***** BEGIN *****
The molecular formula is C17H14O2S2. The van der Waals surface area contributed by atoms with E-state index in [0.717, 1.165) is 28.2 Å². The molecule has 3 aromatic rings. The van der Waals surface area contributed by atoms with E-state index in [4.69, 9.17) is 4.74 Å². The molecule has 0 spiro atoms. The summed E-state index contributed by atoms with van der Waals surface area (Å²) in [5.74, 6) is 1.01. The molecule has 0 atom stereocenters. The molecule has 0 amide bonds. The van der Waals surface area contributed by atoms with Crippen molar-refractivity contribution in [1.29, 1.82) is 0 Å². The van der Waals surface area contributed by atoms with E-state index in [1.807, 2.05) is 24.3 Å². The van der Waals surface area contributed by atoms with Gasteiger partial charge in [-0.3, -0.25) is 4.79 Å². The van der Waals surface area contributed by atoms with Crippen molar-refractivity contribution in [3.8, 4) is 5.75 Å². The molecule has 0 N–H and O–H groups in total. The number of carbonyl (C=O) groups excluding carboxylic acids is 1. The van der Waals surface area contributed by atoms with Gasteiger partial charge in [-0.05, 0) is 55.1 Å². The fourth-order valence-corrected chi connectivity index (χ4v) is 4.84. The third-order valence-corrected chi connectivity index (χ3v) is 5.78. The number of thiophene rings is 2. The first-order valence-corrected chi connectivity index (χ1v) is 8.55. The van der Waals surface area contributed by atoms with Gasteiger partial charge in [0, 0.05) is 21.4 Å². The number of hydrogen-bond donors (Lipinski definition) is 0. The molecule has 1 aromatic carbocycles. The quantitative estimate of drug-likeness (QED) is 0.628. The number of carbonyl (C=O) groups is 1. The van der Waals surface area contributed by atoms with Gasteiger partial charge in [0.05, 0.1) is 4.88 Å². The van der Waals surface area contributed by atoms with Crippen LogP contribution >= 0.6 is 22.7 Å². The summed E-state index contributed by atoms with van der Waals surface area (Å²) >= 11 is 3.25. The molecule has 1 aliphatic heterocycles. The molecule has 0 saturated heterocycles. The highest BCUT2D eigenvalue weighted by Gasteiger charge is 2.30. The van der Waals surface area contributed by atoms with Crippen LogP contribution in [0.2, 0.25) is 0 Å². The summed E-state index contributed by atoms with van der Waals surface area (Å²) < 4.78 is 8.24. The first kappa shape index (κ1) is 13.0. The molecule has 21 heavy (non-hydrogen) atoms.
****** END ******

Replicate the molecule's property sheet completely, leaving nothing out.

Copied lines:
The molecular formula is C17H14O2S2. The van der Waals surface area contributed by atoms with E-state index in [0.717, 1.165) is 28.2 Å². The molecule has 3 aromatic rings. The van der Waals surface area contributed by atoms with E-state index in [4.69, 9.17) is 4.74 Å². The molecule has 0 spiro atoms. The summed E-state index contributed by atoms with van der Waals surface area (Å²) in [5.74, 6) is 1.01. The molecule has 0 atom stereocenters. The molecule has 0 amide bonds. The van der Waals surface area contributed by atoms with Crippen molar-refractivity contribution in [1.29, 1.82) is 0 Å². The van der Waals surface area contributed by atoms with E-state index in [1.807, 2.05) is 24.3 Å². The van der Waals surface area contributed by atoms with Gasteiger partial charge in [-0.3, -0.25) is 4.79 Å². The van der Waals surface area contributed by atoms with Crippen molar-refractivity contribution in [3.8, 4) is 5.75 Å². The molecule has 0 N–H and O–H groups in total. The number of carbonyl (C=O) groups excluding carboxylic acids is 1. The van der Waals surface area contributed by atoms with Gasteiger partial charge in [-0.05, 0) is 55.1 Å². The fourth-order valence-corrected chi connectivity index (χ4v) is 4.84. The third-order valence-corrected chi connectivity index (χ3v) is 5.78. The number of thiophene rings is 2. The first-order valence-corrected chi connectivity index (χ1v) is 8.55. The van der Waals surface area contributed by atoms with Gasteiger partial charge in [0, 0.05) is 21.4 Å². The number of hydrogen-bond donors (Lipinski definition) is 0. The molecule has 1 aromatic carbocycles. The quantitative estimate of drug-likeness (QED) is 0.628. The number of carbonyl (C=O) groups is 1. The van der Waals surface area contributed by atoms with Gasteiger partial charge in [0.05, 0.1) is 4.88 Å². The van der Waals surface area contributed by atoms with Crippen LogP contribution >= 0.6 is 22.7 Å². The summed E-state index contributed by atoms with van der Waals surface area (Å²) >= 11 is 3.25. The molecule has 1 aliphatic heterocycles. The molecule has 0 saturated heterocycles. The highest BCUT2D eigenvalue weighted by Gasteiger charge is 2.30. The van der Waals surface area contributed by atoms with Crippen LogP contribution in [0.2, 0.25) is 0 Å². The summed E-state index contributed by atoms with van der Waals surface area (Å²) < 4.78 is 8.24. The first kappa shape index (κ1) is 13.0. The molecule has 21 heavy (non-hydrogen) atoms.